KENNETH D. EICHNER, P.C., Appellant
BEN DOMINGUEZ, II, PARC CONDOMINIUM ASSOCIATION, AND ASSOCIATION MANAGEMENT INC., Appellees
Appeal from the 125th District Court Harris County, Texas
Trial Court Cause No. 2013-21379
consists of Justices Christopher, Busby, and Jewell.
multi-party dispute centers on the priority of competing
liens against a foreclosed condominium. In a previous
lawsuit, the condominium association foreclosed on a lien
against the condominium due to the owner's non-payment of
fees. The condominium owner, Ben Dominguez, II, then filed
the present suit against the condominium association for
wrongful foreclosure. Dominguez's accounting firm,
Kenneth D. Eichner, P.C., intervened in the suit, asserting
lien rights of its own allegedly acquired under a promissory
note for services rendered to Dominguez and secured by
Dominguez's condominium. The accounting firm's
petition in intervention asserted a contract claim against
Dominguez for his default on the note and asserted rights
against all parties under the firm's purportedly superior
lien. The condominium association argued that its lien, not
the accounting firm's lien, was superior and that the
previous foreclosure had extinguished the firm's lien.
trial court rendered summary judgment against the accounting
firm, and the firm appeals. It contends the trial court erred
because the firm's lien is superior and the foreclosure
proceeding did not extinguish it. The firm also argues that
the trial court's judgment, which dismissed the
firm's contract claim for Dominguez's default on the
note, improperly granted more relief than sought because no
party moved to adjudicate that issue.
court, two of the three appellees filed a motion to dismiss,
challenging our appellate jurisdiction. We carried that
motion with the case.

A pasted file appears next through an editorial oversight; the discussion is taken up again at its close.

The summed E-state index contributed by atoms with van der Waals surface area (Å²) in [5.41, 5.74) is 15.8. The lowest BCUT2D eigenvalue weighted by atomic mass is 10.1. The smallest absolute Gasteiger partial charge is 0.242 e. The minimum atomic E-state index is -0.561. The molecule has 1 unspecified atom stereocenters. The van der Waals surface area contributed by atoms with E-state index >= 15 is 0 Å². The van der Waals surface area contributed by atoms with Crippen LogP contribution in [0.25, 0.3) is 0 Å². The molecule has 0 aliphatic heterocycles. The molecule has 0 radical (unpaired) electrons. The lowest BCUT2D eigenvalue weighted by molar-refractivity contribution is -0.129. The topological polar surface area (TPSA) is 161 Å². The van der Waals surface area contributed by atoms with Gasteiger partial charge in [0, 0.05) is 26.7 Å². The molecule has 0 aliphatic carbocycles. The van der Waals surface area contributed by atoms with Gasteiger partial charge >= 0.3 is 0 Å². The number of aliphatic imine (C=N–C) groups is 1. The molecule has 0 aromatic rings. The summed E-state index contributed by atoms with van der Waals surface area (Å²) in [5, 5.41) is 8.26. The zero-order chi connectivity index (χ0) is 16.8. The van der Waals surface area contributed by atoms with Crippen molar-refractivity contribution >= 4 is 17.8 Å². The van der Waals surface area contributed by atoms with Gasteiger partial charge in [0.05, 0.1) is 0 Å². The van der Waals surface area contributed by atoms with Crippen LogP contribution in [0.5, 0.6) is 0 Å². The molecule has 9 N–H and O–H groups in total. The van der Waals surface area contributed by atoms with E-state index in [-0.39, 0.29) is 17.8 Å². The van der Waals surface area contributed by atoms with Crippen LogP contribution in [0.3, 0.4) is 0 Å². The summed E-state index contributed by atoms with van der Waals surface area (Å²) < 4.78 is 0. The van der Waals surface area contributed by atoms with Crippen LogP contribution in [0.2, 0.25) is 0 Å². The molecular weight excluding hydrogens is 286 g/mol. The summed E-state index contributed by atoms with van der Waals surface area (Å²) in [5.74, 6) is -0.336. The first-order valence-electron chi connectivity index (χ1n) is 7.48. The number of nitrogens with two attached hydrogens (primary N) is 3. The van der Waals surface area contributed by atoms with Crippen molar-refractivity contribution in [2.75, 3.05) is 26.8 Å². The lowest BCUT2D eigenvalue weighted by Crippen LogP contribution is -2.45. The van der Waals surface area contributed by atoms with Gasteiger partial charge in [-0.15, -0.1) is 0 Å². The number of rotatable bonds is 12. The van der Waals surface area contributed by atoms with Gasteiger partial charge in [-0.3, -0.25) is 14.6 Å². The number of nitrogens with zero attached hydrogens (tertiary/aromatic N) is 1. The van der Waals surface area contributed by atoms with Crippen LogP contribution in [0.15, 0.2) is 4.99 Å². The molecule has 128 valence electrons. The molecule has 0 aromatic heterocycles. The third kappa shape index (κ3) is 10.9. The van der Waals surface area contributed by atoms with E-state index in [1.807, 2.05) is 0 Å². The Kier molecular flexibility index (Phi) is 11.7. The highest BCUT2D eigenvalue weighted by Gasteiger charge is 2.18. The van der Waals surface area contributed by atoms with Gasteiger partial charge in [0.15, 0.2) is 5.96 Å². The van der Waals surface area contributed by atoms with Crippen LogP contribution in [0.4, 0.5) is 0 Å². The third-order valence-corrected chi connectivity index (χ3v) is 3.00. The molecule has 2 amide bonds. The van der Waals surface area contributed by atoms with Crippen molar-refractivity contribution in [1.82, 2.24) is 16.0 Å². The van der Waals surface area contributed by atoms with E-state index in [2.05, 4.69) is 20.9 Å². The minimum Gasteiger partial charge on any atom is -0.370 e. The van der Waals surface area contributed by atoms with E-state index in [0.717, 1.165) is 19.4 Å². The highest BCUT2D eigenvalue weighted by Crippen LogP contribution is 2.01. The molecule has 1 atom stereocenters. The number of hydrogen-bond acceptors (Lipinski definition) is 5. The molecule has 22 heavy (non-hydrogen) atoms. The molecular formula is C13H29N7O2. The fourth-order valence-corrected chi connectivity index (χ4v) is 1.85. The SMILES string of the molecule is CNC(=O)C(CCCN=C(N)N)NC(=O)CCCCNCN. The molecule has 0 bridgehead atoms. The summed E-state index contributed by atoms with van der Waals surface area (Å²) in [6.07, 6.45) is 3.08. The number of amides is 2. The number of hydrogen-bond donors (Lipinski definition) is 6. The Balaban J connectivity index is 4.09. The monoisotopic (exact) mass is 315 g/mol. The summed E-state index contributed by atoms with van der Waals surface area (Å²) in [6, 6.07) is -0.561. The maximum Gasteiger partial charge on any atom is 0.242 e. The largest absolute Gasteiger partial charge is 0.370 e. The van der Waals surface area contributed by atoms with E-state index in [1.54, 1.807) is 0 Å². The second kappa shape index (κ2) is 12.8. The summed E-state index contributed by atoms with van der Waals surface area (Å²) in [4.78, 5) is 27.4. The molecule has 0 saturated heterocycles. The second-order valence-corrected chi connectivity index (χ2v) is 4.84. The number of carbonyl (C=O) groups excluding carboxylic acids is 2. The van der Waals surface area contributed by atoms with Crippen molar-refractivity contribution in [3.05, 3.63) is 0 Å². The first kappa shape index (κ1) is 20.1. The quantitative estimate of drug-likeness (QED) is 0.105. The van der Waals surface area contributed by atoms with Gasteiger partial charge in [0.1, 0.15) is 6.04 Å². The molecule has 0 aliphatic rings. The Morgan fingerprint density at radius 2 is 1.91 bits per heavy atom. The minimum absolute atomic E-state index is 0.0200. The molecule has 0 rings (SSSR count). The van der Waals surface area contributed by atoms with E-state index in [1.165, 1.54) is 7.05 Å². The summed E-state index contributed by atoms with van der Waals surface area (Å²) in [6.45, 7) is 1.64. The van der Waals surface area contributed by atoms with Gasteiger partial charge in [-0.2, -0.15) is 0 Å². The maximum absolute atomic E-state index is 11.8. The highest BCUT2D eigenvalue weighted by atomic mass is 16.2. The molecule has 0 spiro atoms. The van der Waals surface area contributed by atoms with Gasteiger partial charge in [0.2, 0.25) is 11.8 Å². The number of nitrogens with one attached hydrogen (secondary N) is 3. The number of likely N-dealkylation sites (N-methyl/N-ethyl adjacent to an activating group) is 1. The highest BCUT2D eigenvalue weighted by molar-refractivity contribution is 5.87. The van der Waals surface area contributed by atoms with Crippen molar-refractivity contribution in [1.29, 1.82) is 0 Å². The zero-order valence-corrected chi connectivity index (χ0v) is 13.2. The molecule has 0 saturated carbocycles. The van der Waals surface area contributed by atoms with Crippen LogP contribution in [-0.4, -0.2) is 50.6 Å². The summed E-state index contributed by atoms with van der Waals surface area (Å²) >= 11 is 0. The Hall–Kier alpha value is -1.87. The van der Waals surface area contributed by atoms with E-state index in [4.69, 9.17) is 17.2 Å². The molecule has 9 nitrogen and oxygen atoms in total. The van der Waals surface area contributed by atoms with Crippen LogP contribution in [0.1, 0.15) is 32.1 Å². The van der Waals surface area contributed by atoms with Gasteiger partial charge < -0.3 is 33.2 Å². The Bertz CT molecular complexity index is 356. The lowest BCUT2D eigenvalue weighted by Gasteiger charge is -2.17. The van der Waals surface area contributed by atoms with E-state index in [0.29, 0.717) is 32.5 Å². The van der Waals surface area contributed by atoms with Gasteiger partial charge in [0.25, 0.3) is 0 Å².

deny the motion to dismiss, reverse the trial court's
judgment, and remand the case to the trial court for further
court, appellees are: (1) Dominguez, who owns a condominium
located within the Parc IV and V Condominiums ("Parc
Condominiums") in Houston, Texas; (2) Parc IV and Parc V
Condominium Association ("the Association"), which
is the condominium owners' association; and (3)
Associated Management, Inc. ("AMI"), which manages
the condominium property. In the trial court, Dominguez
alleged that the Parc Condominiums were "allowed to
deteriorate" to a physical condition necessitating
"excessive" repairs, the cost of which the
Association passed on to the condominium owners by way of
increased monthly assessments. The Association allegedly also
requested tens of thousands of dollars in "unanticipated
special assessments." Dominguez apparently did not pay
some or all of the assessments imposed, and the Association
foreclosed on his condominium.
Association, however, was not the only entity purporting to
possess a lien against Dominguez's condominium. Appellant
Kenneth D. Eichner, P.C. ("Eichner"), an accounting
firm, performed accounting services for Dominguez during or
before 2007. In return, Dominguez agreed to pay Eichner
roughly $12, 000 pursuant to a promissory note and pledged
his condominium as collateral for the debt. Dominguez and
Eichner executed a Security Agreement and Combined Note
("Security Agreement") to this effect in 2007. The
Security Agreement was filed with the county clerk on June
unclear from the record when Dominguez failed to pay the
assessments. In 2013, Dominguez sued the Association
and AMI for wrongful foreclosure. Eichner intervened and
asserted claims against Dominguez and the Association.
Specifically, Eichner asserted a breach of contract claim
because Dominguez allegedly defaulted on the promissory note.
Eichner also alleged that it possessed a valid lien on
Dominguez's condominium that was superior to any lien
claimed by the Association. Eichner sought relief of
"the principal amount due and owing" on the
the Association, and AMI filed a joint motion for summary
judgment ("Joint Motion"), arguing that the
Association's lien was superior to Eichner's lien and
that the Association's foreclosure judgment extinguished
Eichner's lien. More particularly, the Joint Motion
argued that the Association's lien was first in time, and
thus superior to Eichner's alleged lien, because it was
created when the condominium declaration was filed in 1978.
The Joint Motion did not address Eichner's cause of
action against Dominguez for breach of the promissory note
and related relief. The only evidence attached to the Joint
Motion was a business records affidavit and a copy of the
trial court granted the Joint Motion and held that the
Association's lien was superior to Eichner's lien.
The trial court also held that Eichner's lien was
extinguished by the Association's foreclosure and, due to
Eichner's failure to object or redeem its lien,
Eichner's lien was no longer attached to the property.
later moved for final judgment, stating that Dominguez and
the Association had entered into a Rule 11 agreement